Libraries at University of Nebraska-Lincoln


Date of this Version



This study investigated social media use and study habits of secondary school students in Anambra State. Three research questions guided the study while four null hypotheses were tested at 0.05 level of significance. The design of the study was descriptive survey. The population of the study is 4,996 consisting of Senior Secondary Two (SS2) students from public secondary schools in Awka Education Zone of Anambra State. The sample size consisted of 500 students chosen from their local governments and were randomly chosen. The instrument used for the study was Social Media Use Questionnaire and Study Habit Inventory. The instrument was validated by three experts and reliability index established to be 0.82. The instrument was distributed to the respondents and collected back immediately after filling. Statistical weighted mean was used to answer research question one while summated scores was used to answer research question two and three. t-test was used to test hypotheses one, two and three while Pearson Correlation Statistics was used to test hypotheses four at 0.05 level of significance.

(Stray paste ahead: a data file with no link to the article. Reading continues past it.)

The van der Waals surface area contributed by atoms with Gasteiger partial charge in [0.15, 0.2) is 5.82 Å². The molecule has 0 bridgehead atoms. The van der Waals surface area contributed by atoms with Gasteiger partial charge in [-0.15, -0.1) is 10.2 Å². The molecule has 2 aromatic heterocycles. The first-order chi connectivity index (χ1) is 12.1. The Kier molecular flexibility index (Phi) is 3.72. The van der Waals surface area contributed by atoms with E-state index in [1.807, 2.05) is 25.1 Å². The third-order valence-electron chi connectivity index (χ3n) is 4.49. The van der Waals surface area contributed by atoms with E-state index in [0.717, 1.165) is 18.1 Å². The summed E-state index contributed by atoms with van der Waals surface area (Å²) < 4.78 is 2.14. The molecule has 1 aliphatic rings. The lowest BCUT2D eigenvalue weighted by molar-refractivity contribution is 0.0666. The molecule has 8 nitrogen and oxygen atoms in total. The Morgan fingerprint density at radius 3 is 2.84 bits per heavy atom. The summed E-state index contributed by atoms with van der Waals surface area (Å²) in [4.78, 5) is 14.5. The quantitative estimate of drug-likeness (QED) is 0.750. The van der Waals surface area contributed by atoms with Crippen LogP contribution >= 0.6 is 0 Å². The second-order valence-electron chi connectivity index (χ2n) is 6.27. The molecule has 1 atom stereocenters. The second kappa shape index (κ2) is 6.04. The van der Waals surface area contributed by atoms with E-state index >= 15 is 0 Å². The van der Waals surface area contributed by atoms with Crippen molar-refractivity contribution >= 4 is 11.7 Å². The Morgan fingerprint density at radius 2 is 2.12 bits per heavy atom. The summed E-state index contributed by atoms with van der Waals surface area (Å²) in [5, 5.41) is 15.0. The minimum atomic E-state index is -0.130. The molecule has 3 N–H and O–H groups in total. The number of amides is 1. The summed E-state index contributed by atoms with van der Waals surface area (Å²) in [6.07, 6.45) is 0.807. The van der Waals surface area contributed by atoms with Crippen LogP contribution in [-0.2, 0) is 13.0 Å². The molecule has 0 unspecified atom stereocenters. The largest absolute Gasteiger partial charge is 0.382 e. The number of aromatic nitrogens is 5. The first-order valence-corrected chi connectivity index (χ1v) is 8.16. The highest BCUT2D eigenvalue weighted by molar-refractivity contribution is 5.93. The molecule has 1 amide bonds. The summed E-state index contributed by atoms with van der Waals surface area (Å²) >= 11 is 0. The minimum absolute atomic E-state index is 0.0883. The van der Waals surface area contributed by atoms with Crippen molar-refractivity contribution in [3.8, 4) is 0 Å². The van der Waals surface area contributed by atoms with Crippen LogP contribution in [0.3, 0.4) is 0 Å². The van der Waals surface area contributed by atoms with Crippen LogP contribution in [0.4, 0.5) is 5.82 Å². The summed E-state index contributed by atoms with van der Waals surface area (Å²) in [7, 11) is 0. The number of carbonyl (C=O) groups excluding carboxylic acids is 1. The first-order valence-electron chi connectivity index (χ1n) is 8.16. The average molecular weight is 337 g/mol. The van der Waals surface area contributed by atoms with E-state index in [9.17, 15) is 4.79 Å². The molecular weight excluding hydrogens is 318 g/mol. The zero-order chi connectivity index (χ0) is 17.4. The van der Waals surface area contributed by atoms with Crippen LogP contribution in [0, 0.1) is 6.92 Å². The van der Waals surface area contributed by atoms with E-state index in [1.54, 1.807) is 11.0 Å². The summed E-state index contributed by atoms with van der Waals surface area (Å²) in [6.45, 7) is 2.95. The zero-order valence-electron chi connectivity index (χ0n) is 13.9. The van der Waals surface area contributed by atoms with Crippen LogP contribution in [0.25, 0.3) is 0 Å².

The findings of the study revealed that students access various social media but mostly accesses facebook, whatsapp and yahoo. Majority of the students 429 indicated that they have good pre-study habit while 326 students also indicated that they have good study habit.

The findings also showed that student differ significantly in ten out of 21 social media they access due to gender. It is also observed that there no significant difference in the mean scores of male and female on their pre-study habit. There is also no significant difference in the mean scores of male and female students on their study habit. The finding also revealed that there is no significant relationship between students use of social media and study habit(r=0.02, p=0.57 ). Based on the findings the study recommended that Teachers, parents, guardians and school management should monitor their students on their use of social media even though it was observed in this study that social media has no significant effect on their study habit. They should also guide and inform them properly on the vulnerability they may face on these sites if not utilized in moderation.



To view the content in your browser, please download Adobe Reader or, alternately,
you may Download the file to your hard drive.

NOTE: The latest versions of Adobe Reader do not support viewing PDF files within Firefox on Mac OS and if you are using a modern (Intel) Mac, there is no official plugin for viewing PDF files within the browser window.